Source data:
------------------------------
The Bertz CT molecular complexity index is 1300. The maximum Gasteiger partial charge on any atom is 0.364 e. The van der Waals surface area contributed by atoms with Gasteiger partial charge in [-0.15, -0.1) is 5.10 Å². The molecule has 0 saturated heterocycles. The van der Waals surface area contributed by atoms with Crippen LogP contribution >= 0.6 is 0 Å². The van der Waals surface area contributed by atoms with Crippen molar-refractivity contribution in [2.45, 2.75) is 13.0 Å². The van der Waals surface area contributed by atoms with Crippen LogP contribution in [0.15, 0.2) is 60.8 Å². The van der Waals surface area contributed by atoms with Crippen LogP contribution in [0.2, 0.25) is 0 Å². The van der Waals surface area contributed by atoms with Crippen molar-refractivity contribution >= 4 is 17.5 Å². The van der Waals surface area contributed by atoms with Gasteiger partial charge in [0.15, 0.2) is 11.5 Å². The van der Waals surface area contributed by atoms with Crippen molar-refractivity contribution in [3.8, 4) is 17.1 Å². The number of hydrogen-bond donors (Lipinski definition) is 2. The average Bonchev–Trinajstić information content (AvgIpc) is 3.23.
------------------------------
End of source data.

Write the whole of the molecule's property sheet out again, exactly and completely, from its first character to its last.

The Bertz CT molecular complexity index is 1300. The maximum Gasteiger partial charge on any atom is 0.364 e. The van der Waals surface area contributed by atoms with Gasteiger partial charge in [-0.15, -0.1) is 5.10 Å². The molecule has 0 saturated heterocycles. The van der Waals surface area contributed by atoms with Crippen LogP contribution >= 0.6 is 0 Å². The van der Waals surface area contributed by atoms with Crippen molar-refractivity contribution in [2.45, 2.75) is 13.0 Å². The van der Waals surface area contributed by atoms with Crippen LogP contribution in [0.15, 0.2) is 60.8 Å². The van der Waals surface area contributed by atoms with Crippen LogP contribution in [0.2, 0.25) is 0 Å². The van der Waals surface area contributed by atoms with Crippen molar-refractivity contribution >= 4 is 17.5 Å². The van der Waals surface area contributed by atoms with Gasteiger partial charge in [0.15, 0.2) is 11.5 Å². The van der Waals surface area contributed by atoms with Crippen molar-refractivity contribution in [3.8, 4) is 17.1 Å². The number of hydrogen-bond donors (Lipinski definition) is 2. The average Bonchev–Trinajstić information content (AvgIpc) is 3.23.